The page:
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I was able to do sftp yesterday to a RHEL 5.4 box (RedHat) and today I can't.

The message is "Received message too long 778199411", and after some investigation, it was due to my RHEL box's .bashrc having a line echo "running .bashrc" -- or echoing anything at all, I think.

So why would printing out a line affect sftp? It felt a bit like a design issue as printing out a line in .bashrc works in other situations such as log in or ssh and it is kind of hard to track down when sftp fails for such a weird reason.

So the question is, why printing out a line cause such error and what if we still like to print out something in .bashrc? (mainly to see when this file get sourced/executed).

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This is a longstanding problem. I found it ten years ago when I first had to mix commercial SSH at work and open-SSH at home. I ran into it again today and found this post.

If I had searched for "sftp/scp fails but ssh is OK" I would have been reminded of the solution sooner!

Put simply, .bashrc and .bash_profile etc have to be silent or they interfere with the sftp / scp connection protocol.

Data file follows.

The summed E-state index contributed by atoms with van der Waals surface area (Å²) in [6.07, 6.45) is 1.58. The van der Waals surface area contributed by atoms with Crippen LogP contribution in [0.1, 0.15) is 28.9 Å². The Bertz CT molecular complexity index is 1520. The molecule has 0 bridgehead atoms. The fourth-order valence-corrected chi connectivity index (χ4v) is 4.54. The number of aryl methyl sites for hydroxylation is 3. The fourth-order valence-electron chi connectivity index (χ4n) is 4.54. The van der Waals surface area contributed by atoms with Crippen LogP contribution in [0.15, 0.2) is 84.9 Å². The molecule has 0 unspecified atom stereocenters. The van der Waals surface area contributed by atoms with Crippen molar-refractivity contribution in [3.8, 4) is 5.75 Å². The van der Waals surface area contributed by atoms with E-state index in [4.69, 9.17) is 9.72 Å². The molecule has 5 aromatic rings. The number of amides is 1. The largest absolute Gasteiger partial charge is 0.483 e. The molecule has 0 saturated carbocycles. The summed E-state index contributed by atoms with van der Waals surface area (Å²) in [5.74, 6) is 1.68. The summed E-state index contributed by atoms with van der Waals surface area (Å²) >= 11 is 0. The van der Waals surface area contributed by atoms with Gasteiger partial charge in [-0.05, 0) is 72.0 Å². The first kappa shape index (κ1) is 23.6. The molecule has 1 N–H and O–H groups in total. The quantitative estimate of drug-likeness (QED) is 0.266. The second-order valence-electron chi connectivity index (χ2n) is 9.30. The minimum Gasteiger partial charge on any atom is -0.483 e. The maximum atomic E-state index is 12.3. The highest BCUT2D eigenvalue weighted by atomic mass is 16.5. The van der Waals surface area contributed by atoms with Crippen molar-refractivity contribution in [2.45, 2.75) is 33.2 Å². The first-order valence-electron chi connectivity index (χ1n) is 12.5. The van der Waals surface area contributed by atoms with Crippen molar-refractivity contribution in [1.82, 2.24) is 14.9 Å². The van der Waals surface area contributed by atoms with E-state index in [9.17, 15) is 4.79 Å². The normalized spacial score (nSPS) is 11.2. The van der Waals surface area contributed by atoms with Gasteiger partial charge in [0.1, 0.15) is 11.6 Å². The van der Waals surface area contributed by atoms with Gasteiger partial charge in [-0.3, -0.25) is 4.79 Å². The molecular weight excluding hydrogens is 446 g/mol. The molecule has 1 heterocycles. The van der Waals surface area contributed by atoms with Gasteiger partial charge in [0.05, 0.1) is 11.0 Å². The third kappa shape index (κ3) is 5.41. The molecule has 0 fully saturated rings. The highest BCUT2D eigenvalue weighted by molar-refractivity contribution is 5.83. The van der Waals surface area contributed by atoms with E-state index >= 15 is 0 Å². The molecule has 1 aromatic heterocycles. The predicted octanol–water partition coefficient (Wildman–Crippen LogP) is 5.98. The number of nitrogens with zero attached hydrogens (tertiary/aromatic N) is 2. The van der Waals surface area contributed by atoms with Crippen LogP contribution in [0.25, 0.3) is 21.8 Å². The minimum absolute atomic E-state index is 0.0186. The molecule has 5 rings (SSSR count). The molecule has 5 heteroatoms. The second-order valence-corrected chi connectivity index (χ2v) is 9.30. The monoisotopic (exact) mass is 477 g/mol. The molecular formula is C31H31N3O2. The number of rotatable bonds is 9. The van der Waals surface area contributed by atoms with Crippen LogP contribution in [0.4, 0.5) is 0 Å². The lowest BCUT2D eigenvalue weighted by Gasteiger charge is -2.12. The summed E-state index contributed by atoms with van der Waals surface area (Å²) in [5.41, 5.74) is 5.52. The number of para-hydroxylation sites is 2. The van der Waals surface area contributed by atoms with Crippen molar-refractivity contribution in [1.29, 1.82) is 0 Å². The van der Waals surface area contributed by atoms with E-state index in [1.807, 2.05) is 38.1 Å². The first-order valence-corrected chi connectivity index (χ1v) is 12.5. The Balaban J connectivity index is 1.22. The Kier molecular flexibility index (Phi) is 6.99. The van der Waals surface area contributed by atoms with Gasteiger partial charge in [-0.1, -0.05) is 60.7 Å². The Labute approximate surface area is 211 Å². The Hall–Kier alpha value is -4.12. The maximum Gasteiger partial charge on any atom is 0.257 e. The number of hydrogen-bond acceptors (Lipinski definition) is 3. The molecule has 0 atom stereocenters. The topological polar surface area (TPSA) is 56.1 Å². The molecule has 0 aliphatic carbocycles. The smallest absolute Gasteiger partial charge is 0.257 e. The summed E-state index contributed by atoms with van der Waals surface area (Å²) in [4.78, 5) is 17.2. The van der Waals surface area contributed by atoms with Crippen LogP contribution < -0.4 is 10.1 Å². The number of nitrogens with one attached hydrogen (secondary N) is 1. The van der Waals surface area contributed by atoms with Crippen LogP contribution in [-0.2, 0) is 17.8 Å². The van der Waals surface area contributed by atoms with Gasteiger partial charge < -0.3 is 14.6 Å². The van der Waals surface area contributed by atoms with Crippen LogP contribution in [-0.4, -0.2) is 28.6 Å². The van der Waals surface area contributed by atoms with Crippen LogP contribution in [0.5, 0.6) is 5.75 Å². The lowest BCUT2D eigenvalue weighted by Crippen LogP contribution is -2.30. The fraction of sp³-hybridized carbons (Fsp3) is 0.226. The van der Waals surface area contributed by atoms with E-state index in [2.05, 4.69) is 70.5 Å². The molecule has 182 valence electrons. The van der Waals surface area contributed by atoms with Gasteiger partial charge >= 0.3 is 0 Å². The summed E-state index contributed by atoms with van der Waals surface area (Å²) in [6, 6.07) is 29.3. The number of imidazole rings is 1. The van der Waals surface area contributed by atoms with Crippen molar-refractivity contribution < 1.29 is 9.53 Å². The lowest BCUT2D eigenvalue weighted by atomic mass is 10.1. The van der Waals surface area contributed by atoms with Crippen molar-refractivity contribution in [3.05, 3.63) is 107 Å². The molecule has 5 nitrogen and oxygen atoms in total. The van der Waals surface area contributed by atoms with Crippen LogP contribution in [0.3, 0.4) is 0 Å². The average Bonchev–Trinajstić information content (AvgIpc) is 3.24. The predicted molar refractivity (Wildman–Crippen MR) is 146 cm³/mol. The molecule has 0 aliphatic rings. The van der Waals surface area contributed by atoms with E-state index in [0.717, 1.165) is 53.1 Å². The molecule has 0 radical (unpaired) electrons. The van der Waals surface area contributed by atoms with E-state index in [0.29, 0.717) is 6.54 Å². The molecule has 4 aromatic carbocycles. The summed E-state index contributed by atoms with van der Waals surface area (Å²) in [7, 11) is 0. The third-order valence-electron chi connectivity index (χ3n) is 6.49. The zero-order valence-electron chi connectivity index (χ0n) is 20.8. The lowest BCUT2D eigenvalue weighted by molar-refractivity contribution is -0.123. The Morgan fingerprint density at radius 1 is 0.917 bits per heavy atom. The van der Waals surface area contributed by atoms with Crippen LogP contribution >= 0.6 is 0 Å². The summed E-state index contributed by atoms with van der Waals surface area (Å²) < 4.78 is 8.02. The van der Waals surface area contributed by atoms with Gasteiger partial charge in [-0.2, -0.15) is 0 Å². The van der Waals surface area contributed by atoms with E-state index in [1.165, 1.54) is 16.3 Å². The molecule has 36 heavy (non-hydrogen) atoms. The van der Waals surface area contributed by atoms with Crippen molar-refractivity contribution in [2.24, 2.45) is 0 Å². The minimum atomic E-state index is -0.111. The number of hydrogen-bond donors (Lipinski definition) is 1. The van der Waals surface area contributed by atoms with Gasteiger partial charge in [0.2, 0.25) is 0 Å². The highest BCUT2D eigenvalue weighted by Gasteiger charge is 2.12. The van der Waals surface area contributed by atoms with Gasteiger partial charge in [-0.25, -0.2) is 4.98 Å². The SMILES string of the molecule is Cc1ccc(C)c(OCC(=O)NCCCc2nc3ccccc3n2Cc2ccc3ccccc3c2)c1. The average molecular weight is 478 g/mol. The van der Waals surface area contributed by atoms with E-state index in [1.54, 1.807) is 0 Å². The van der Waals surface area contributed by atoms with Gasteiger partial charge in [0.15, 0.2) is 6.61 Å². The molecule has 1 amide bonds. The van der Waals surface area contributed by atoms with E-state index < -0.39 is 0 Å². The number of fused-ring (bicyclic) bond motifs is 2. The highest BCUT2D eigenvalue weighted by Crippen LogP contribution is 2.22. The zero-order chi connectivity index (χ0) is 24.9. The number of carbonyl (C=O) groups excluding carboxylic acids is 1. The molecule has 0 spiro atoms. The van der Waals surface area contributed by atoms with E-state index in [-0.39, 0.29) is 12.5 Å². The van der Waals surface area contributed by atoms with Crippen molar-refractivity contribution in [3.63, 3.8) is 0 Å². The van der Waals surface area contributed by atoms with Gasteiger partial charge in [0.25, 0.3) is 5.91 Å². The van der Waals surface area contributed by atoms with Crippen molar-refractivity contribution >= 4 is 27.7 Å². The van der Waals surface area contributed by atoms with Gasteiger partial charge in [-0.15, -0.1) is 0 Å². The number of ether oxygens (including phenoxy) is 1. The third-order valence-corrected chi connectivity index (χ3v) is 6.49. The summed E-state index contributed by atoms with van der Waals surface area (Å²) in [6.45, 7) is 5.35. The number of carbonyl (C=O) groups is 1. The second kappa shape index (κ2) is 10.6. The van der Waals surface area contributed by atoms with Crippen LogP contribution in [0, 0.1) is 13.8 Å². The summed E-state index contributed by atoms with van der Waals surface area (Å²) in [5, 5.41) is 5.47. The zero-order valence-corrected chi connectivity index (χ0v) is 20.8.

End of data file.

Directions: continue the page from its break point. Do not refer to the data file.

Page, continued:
See the open-SSH FAQ: http://www.openssh.org/faq.html

2.9 - sftp/scp fails at connection, but ssh is OK.

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Self-updating shell utilities are a good culprits for this problem. For me it has often been Ruby Version manager interfering with Jenkins' deploy-over-ssh. – Eric P. Sep 3 '14 at 13:33
Thanks for this, removing some debugging echo statements I had in my bashrc and bash_profile solved this for me. – SgtPooki Nov 14 '14 at 18:56
Wrong .bashrc needs to be silent, .bash_profile can echo with no problems. – kubanczyk Dec 13 '15 at 22:52

Every response I've seen anywhere on this all claim it is too much printed output via /etc/motd, or .bashrc, etc. Not always true. If you have an account that has no .bashrc, the /etc/motd is empty, and the default .bashrc is minimal with no printed output YOU CAN STILL have the problem. If you have a user account with a shell of /sbin/nologin or /bin/false this error will still happen.

Why would you do this??? If you were trying to grant someone root-jailed sftp, with no secure-shell access this will happen.

Work around: allow ssh and put them in a root jail as well. This is a problem that needs to be addressed in ssh, it's far too long in coming.

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